• Vanessa R. Palmer
  • Yiqiao Tang
  • A. Patrick Behrer
| March 2013

The unconventional fossil fuel extraction industry—in the U.S., primarily shale gas and tight oil—is expected to continue expanding dramatically in coming decades as conventionally recoverable reserves wane. At the global scale, a long-term domestic supply of natural gas is expected to yield environmental benefits over alternative sources of fossil energy. At the local level, however, the environmental impacts of shale gas and tight oil development may be significant. The development of technology, management practices, and regulatory policies that mitigate the associated environmental impacts of shale gas development is quickly becoming the next frontier in U.S. unconventional fossil resource extraction.

Report - Energy Technology Innovation Policy Project, Belfer Center

Transforming U.S. Energy Innovation

The United States and the world need a revolution in energy technology—a revolution that would improve the performance of our energy systems to face the challenges ahead. In an intensely competitive and interdependent global landscape, and in the face of large climate risks from ongoing U.S. reliance on a fossil-fuel based energy system, it is important to maintain and expand long-term investments in the energy future of the U.S. even at a time of budget stringency. It is equally necessary to think about how to improve the efficiency of those investments, through strengthening U.S. energy innovation institutions, providing expanded incentives for private-sector innovation, and seizing opportunities where international cooperation can accelerate innovation. The private sector role is key: in the United States the vast majority of the energy system is owned by private enterprises, whose innovation and technology deployment decisions drive much of the country's overall energy systems.

Discussion Paper

Putting It All Together: The Real World of Fully Integrated CCS Projects

  • Craig A. Hart
| July 2011

This study examines the legal, regulatory and financial issues encountered in nine planned commercial-scale carbon capture and sequestration (CCS) research, development and demonstration (RD&D) projects under Phase III of the U.S. Department of Energy’s Regional Carbon Sequestration Partnerships (RCSP) Program. In Phase III of the RCSP, financial issues dominated the outcomes in these projects, directly causing termination of three of the projects and contributing to termination in two others. Long-term liability and lack of coordination among regulatory authorities also posed significant barriers.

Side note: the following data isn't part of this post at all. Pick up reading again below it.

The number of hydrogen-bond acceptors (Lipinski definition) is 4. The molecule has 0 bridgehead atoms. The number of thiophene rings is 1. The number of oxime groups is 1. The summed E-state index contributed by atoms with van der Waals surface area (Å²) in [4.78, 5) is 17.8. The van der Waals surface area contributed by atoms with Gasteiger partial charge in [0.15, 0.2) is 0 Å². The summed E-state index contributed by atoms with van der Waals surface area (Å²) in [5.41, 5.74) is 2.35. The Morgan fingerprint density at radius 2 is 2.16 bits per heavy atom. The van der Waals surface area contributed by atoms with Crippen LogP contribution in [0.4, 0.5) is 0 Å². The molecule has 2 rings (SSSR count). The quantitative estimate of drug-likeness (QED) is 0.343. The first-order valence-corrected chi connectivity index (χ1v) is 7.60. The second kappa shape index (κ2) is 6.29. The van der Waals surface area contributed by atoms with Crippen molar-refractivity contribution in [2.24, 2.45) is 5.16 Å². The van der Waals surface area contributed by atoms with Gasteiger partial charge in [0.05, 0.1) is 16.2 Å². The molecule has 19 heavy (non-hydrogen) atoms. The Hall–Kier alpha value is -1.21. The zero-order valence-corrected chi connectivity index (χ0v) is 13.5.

Proposed Liability Framework for Geological Sequestration of Carbon Dioxide

  • Wendy B. Jacobs
| October 2010

This paper proposes a framework for a liability regime for geological sites for sequestration of carbon dioxide. It incorporates issues that were discussed at the the June 21, 2010 Expert Workshop Addressing CCS Liability, Oversight, and Trust Fund Issues.

Harvard Law School’s Emmett Environmental Law and Policy Clinic* supports immediate large-scale carbon capture and sequestration (“CCS”) demonstration projects as part of a larger national and global effort to address climate change. Large-scale CCS projects (those that sequester at least 1.5 million tons of captured carbon dioxide (“CO2”) annually) must be demonstrated soon to confirm CCS as a viable strategy to combat climate change and to show the commitment of the United States to achieving meaningful reductions in domestic CO2 emissions.


Summary Report of Expert Workshop Addressing CCS Liability, Oversight, and Trust Fund Issues

  • Wendy B. Jacobs
| October 29, 2010

This paper summarizes the discussions from a workshop convened by the Harvard Law School's Emmett Environmental Law & Policy Clinic in Washington, DC on June 21, 2010.

There is broad consensus in scientific, business, and political circles that carbon capture and sequestration ("CCS") must be demonstrated quickly on a large scale because it is likely to be an important technology for reducing carbon dioxide ("CO2") emissions throughout the world. Indeed, a number of commentators predict that it may be impossible to achieve significant emissions reduction in the United States and abroad without the use of CCS.